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Discussion in 'Carothers Performance Knives' started by JustinFournier, Aug 30, 2016.
Definitely in on an sdfk. Axe too. Im gonna be broke...
Nathan, can we get an update on projected/estimated times some of the future products will be available or where you are in the process?
Nathan, how about just making an axe / SDFK combo offer? Saves on shipping and you know we are all going to want both anyways
Nathan, what causes the yield to drop so much? Is it human error, HT is off or something in the machining process? To an untrained person like me that number seems high.
I am pretty confident that if there aren’t serious deformities you could easily sell them as "Factory seconds" and mark them accordingly so it wouldn’t tarnish your reputation.
Sorry about the back to back questions.
How much trouble would it be to do the DEK1 in D2? I think it would be a great fit. Your thoughts?
Nathan, why is your inbox so full?
If I came across some Osage being sold as follows: “1 1/2” thick - 2” thick. 14-18” wide. 8’ long. $6 per board foot” what should I be looking for to make sure it’s legit? As best I can tell that’s a really good price but it’s not a wood I’m familiar with and I don’t want to buy it and find out it’s junk quality.
Making some bows?
I don't know the answer to that. I am not a wood expert. I know that the best Osage that I have had was wood that I processed myself personally from a farm in Oklahoma. The Osage that I have had that warped on me was material supplied by a formite. I'm not sure where he got it but I think it may have been imported from Argentina.
Yeah it’s from Argentina. It was dried Over 10 years before it was sent your way. I don’t know how to explain the warping either.
I imagine when a maker uses epoxy and pins to attach the blocks to the tang, the wood is secured in a fashion that prevents whatever internal stress is revealed/created through grinding from moving the wood.
Best I can figure is the process you use, maybe it’s the grain orientation, the order the material is removed, or heat, or maybe a cooling liquid creates or reveals some force in the wood that causes the warping.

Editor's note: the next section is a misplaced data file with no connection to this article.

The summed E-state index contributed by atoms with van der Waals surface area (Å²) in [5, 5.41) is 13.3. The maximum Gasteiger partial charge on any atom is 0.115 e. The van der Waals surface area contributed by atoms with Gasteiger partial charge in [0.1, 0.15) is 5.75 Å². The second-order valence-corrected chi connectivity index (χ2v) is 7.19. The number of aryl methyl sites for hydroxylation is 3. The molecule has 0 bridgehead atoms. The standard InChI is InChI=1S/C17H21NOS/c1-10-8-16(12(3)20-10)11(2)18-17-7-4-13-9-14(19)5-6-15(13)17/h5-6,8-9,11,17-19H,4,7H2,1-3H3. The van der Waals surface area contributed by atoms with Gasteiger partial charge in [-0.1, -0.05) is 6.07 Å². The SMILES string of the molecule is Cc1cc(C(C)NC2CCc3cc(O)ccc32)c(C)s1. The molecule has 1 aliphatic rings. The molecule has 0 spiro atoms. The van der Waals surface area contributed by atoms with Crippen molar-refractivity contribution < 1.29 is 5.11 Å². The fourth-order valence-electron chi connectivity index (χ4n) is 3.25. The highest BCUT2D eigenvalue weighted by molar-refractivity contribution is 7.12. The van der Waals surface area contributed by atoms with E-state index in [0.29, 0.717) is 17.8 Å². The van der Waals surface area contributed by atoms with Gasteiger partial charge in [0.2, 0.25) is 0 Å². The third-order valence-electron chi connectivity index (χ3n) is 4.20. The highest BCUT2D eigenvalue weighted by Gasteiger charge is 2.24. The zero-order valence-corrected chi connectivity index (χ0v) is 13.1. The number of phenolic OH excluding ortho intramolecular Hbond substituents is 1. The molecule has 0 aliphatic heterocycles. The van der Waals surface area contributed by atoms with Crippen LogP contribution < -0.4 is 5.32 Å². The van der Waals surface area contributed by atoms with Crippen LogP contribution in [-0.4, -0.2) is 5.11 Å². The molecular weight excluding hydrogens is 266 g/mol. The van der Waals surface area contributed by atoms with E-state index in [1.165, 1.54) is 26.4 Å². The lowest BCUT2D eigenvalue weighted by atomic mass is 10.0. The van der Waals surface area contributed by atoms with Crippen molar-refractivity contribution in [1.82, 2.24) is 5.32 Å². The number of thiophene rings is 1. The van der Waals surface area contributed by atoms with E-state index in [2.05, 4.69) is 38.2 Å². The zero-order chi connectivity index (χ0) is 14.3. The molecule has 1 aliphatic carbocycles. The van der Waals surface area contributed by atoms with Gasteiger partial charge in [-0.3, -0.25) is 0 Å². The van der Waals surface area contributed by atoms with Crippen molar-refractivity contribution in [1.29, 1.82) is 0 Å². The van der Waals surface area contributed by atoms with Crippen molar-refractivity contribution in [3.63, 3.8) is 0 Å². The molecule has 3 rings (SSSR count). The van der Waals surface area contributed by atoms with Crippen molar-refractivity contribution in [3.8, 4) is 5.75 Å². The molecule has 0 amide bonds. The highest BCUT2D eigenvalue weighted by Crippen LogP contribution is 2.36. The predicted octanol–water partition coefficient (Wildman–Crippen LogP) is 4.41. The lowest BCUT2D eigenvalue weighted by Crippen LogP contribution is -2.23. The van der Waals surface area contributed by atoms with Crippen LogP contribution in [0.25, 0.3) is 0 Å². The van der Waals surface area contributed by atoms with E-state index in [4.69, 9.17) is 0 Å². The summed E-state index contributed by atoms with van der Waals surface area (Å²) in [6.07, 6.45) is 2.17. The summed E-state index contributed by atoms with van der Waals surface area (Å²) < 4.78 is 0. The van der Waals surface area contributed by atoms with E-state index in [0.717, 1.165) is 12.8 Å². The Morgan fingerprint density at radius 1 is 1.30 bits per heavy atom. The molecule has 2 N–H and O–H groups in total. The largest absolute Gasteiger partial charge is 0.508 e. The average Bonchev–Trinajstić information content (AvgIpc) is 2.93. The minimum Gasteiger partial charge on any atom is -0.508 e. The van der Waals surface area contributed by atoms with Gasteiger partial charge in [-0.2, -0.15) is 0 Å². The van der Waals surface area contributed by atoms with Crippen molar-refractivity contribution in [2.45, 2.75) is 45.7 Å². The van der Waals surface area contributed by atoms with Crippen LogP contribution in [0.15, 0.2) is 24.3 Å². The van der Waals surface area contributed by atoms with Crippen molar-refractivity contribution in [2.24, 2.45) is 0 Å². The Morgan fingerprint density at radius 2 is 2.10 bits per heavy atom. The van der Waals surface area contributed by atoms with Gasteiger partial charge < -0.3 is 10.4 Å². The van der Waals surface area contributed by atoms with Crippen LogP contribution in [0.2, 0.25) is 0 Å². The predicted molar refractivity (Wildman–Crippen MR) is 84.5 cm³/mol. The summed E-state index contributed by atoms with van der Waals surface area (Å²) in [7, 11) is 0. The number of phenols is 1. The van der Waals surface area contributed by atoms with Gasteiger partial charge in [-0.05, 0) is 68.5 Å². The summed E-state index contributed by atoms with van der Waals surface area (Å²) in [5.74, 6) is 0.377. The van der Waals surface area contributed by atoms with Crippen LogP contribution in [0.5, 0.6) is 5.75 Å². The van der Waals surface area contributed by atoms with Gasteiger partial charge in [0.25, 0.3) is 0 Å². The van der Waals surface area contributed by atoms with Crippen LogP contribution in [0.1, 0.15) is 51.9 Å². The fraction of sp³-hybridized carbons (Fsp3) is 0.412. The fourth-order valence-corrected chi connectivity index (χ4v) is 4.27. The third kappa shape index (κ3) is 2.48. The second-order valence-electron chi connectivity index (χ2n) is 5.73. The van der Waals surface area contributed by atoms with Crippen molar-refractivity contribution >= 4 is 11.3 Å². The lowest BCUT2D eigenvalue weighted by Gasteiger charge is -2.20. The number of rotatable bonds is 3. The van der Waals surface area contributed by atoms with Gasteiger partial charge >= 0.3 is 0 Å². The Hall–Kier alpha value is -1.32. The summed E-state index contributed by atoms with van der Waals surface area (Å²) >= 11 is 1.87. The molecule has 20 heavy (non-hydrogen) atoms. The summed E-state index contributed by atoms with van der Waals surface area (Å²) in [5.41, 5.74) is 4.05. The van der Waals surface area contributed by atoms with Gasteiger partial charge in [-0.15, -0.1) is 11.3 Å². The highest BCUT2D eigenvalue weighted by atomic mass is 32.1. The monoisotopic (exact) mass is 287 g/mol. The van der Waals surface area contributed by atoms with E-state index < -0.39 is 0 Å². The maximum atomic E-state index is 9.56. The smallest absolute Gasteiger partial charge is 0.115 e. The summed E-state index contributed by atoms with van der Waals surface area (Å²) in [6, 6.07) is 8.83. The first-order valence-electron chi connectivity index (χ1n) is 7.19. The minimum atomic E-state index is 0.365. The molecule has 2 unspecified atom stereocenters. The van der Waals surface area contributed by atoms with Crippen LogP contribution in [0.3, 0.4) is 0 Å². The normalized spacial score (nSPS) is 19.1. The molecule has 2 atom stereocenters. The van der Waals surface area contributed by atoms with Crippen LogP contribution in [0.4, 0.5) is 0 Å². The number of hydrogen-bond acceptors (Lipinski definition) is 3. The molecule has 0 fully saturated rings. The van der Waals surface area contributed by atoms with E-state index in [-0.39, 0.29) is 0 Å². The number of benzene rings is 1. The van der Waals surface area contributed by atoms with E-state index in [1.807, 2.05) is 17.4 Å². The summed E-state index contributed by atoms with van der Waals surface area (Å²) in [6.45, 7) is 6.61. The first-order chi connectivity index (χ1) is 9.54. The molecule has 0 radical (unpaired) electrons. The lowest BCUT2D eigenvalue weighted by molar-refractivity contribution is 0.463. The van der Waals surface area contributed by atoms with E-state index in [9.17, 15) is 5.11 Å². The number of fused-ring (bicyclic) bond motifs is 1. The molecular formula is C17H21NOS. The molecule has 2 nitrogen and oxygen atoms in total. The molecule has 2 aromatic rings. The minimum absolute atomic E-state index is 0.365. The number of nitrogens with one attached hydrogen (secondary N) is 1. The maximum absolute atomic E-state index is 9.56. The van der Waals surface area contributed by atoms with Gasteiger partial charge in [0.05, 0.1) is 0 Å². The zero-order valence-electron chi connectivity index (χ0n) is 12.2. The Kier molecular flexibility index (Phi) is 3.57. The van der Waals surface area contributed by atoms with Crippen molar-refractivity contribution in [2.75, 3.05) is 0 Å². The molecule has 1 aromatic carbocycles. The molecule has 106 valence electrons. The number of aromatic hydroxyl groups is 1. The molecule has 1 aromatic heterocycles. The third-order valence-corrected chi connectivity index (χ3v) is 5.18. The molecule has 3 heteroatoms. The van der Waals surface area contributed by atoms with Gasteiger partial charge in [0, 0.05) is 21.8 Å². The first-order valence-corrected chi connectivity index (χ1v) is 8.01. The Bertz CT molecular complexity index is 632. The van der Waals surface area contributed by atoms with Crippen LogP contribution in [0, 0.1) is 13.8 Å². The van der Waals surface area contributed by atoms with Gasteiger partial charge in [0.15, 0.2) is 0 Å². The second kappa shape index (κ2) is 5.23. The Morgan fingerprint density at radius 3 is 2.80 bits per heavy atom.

I honestly wish I knew because we would both be happier if I did!
I appreciate the response. I’ll do more research and buy (or not buy) accordingly.
Other than being a $#!t ton of material for knife blanks... it sounds like about 16-20 BF. Do you have to buy all of it? What is the moisture content? Are there visible checks/cracks?
I believe there are multiple boards. Is there a way to check MC without a meter? All I’ve seen is pics at this point I’ll go check in person and see about the cracks or checks. Thank you!
Ask the seller to tell you m.c. -you need a meter. If you can see it, few checks would be a good sign that it was aged slowly (I assume it is not green, is it?).
Some woods it is difficult to check the moisture. I measure the weight of a piece of wood on a high precision scale and then keep it in a cool dry place and come back and measure it again. As it loses weight you know it's drying, if it ever stops losing weight or starts to gain weight some days you know it's done drying.
In firewood I always split a piece and checked the newly exposed wood. Maybe there is an equivalent you can do with making a cut? I dunno if it applies or not. Sorry if this isn’t helpful.
So @Nathan the Machinist ....what can I expect from v4e at 60hrc compared to d3v?
V4E has a number of different heat treats, there are no good heat treats for V4E at 60. That is an inappropriate hardness for that material in a knife application. V4E should be at least 62, we run our comp choppers at 63.5 to 65.5. There is no good reason to run V4E at 60, you should be using a different alloy at that hardness.
I ask because I brought a trc,and was suprised by the hardness (or not in this case)
Some manufacturers will run high performance steels soft because they are heat treated as a blank and then ground hard on a Berger grinder and the high hardness steels erode the grinding wheels too fast so they run them softer. Kind of defeats the purpose of the steel.